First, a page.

Friday, April 27

:: Look who's sorry now!

Oh, the little songbirds here are going to be sorry they invited me to post...especially since I'm so full of vim and vinegar after reading Katha Pollitt's column from the May 14 issue of The Nation. Yow! I have long been concerned (ok, completely ticked) that pro-choice groups have contributed to the (little-n) nation's discomfort about abortion by refusing to talk about abortion. We wring our hands about how the anti's have influenced our language about abortion -- starting with "partial birth abortion" and down to calling gynecologists who terminate pregnancies "abortion doctors". But pro-choice groups are no more comfortable talking about abortion than my moderately pro-choice Midwestern relatives! Are we surprised when the misogynist, anti-choice language takes hold?

Meanwhile, back in old Mexico, pro-choice groups are actually saying the A-word, and using the old pro-choice slogans when they take to the streets: "MI CUERPO ES MIO" ("My body is mine") shouted from handmine signs and gorgeous posters all over town. Not surprisingly, the Catholic opposition has vowed to block women from entering clinics that provide abortions. Now where do you suppose they got that idea? Do you suppose they'll start posting the names and addresses of doctors that provide abortions too?

6 comments:

ladybec said...

Welcome, Zippy! I think you'll fit right in here. Katha Pollitt's been singing that song for a while, but I think she's more and more right as time goes on. I was going to post this last week when it came out but didn't get around to it, but Ellen Goodman's column about the decision was also great: http://www.boston.com/news/globe/editorial_opinion/oped/articles/2007/04/20/trumping_womens_rights/ And she hit the nail on the head again today: http://www.boston.com/news/globe/editorial_opinion/oped/articles/2007/04/27/regulating_women/

By the way, if we're so worried about trying to protect people from regretting the decisions they make, shouldn't that same logic apply to guns? People might regret what they end up doing with them so why should they be allowed to have them?

Last week brought home so many of the completely paradoxical aspects of our current cultural moment. I think that was the worst part of the whole decision to me - just how much it felt like it devalued women as the subjects of our own lives, who can make the full range of decisions that men can and be trusted to deal with the complexity and ambiguity of all aspects of our lives, including but not limited to choices around sex and reproduction.

zippy said...

So, continuing this thread, we're to rely on the moral judgment of men who know better? Men who can protect us from taking these moral missteps? Men like Randy Tobias??

http://www.washingtonpost.com/wp-dyn/content/article/2007/04/27/AR2007042702497.html

Buffy said...

Welcome Zippy! I agree, our little movement, dropped the ball long ago on using the A-word. But, why did Pollitt only call out NARAL. At least they had abortion in their name at one point. What about the fruit bowl, NOW, Feminist Majority and the rest of the merry band.

ladybec said...

Somehow it seems worse to me if you had "abortion" in your name and dropped it, so maybe that's her major issue. And, well, the fruit bowl, that's a whole other story about bland names, but at least there's a (an? - that grammar never quite made sense to me) historical context behind it or something.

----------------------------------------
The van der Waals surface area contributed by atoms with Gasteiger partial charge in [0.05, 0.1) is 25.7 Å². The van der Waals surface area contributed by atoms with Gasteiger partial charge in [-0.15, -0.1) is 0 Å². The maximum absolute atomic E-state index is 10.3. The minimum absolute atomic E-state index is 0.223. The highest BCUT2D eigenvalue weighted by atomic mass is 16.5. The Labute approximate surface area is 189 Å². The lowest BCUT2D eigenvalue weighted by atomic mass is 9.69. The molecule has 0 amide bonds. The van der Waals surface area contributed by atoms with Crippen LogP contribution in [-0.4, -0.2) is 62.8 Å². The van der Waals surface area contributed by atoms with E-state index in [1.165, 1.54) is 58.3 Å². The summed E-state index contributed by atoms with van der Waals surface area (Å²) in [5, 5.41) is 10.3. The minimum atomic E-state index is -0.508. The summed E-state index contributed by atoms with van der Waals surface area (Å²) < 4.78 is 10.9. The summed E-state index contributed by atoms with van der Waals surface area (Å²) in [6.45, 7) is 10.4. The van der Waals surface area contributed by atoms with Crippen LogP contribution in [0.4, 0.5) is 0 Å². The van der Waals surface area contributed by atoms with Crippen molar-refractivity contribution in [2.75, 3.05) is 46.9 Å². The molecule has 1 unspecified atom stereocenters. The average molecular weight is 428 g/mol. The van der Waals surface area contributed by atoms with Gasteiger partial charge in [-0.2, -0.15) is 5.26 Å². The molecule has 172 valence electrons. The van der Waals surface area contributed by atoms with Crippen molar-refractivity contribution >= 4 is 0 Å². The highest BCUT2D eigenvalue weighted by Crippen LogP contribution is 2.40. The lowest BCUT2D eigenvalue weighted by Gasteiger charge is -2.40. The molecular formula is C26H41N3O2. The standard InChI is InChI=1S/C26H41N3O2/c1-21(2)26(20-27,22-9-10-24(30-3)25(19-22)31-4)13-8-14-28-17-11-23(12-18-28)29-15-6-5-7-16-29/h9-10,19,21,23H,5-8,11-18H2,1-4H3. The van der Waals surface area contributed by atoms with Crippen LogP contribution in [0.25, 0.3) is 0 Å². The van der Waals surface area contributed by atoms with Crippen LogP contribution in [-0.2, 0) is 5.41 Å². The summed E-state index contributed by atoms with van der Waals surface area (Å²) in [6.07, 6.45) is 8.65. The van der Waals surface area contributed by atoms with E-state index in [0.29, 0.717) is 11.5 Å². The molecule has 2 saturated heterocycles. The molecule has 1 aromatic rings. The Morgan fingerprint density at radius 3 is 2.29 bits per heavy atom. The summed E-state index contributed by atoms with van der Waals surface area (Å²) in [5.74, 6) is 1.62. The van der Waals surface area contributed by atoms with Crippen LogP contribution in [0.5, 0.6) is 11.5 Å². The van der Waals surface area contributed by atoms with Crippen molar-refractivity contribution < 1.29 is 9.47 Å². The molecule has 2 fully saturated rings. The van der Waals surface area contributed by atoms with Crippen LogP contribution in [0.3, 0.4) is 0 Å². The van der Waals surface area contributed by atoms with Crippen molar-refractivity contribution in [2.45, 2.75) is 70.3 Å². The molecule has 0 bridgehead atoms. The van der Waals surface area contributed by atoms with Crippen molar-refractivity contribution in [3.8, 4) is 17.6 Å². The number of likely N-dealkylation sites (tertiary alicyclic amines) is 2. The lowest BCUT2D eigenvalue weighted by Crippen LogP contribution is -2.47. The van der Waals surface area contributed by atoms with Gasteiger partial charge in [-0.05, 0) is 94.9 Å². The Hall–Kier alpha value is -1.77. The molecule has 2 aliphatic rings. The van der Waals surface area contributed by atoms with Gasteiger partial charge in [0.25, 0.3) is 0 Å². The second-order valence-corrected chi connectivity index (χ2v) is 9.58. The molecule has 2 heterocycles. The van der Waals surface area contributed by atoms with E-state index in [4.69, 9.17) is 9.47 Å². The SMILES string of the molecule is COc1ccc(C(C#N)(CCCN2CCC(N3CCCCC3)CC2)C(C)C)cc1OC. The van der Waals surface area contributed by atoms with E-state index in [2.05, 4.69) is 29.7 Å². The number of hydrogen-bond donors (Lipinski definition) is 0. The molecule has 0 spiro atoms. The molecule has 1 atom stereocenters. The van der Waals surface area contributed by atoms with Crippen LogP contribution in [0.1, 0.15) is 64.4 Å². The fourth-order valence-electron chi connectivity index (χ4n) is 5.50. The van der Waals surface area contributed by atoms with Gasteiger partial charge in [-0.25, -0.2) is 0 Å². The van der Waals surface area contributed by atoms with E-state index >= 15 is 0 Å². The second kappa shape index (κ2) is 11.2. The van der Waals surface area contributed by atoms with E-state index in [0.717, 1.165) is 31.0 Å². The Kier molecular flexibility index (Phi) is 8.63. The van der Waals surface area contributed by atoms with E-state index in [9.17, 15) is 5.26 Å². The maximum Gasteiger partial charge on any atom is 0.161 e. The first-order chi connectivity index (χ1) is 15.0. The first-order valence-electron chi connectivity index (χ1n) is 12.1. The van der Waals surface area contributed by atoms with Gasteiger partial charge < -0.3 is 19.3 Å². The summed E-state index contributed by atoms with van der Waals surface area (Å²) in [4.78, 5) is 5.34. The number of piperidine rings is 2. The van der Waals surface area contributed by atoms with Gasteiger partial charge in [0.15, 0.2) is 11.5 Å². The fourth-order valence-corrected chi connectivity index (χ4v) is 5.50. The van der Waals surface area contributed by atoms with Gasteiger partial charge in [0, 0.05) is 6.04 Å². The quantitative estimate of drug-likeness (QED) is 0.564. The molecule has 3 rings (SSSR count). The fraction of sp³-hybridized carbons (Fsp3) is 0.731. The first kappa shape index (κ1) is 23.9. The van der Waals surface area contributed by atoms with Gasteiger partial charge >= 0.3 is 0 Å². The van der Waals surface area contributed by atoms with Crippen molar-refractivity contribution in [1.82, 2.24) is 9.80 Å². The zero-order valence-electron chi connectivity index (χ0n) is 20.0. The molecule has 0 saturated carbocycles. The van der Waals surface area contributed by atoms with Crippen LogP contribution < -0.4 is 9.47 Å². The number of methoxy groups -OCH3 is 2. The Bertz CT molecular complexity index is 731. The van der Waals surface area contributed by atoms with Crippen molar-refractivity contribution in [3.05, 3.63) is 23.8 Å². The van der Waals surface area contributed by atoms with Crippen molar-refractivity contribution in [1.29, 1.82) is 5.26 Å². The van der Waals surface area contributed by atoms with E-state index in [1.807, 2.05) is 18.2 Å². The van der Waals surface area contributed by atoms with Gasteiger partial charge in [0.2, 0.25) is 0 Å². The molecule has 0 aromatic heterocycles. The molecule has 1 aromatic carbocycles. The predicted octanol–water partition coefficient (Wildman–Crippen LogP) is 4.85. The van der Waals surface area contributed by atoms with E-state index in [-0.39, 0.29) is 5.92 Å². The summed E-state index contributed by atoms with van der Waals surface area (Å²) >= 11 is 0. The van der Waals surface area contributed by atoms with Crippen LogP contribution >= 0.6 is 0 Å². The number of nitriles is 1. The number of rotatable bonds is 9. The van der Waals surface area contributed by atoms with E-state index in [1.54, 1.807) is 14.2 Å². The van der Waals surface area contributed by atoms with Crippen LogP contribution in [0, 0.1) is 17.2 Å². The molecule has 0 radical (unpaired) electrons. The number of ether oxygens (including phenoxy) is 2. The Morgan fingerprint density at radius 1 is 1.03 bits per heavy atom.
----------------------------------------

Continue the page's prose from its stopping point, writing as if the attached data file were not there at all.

But I do remember when I was applying for jobs, especially after college, and how many of my friends would question whether it would be smart to apply to an organization that actually had the word "abortion" in their name. Ultimately, given the work that I do, I don't know if it would make a difference, but the reality is that it might because words do matter. And certainly right now working in a less political context with a wider range of viewpoints on this issue, I sometimes choose whether or not to reveal that I worked at the fruit bowl (I usually do to give people a sense of where I'm coming from but not always), and I would have to think about it even more if I had worked at an organization with abortion in its name.

It's also hard because I think we should use the word abortion more and not be so squeamish about it, but I also think the pro-choice movement is about so much more than abortion. How do you capture that without marginalizing abortion? Clearly, we haven't found the answer yet...

Ciccina said...

I didn't like Pollitt's column... she's understandably angry, but I don't think NARAL is the right target. Of course they haven't done everything right, but at least they are doing something. It simply is not constructive to lash out at some of the few people (proportionately) who are actually immersed in this stuff - a much more appropriate target would be the AMA, who has remained silent event though the SCOTUS decision goes to the heart of the autonomy of physicians to act on their best medical judgement. I wonder what the malpractice implications of this issue are.

And Pollitt conveniently forgets (or could I be mistaken) that not all Democrats are pro-choice. Didn't Reid look like an ass trying to say the decision was wrong, after he himself supported the legislation? If you can't punish Dems by supporting the occasional Republican, then there is no reason for the Dems to stay in line. This is especially true of PB&J - I mean, PBA.

Ciccina said...

And another thing - about our people contributing to the stigma of the "a" word - see the NYTimes review of the movie Waitress (which sounds really good, by the way). The title character is described as married to an abusive man whom she loathes and wants to dump - and then she finds out she's unexpectedly, unhappily pregnant. The "a" word is never mentioned (though in all fairness, if she had an abortion there'd be no reason for the rest of the movie).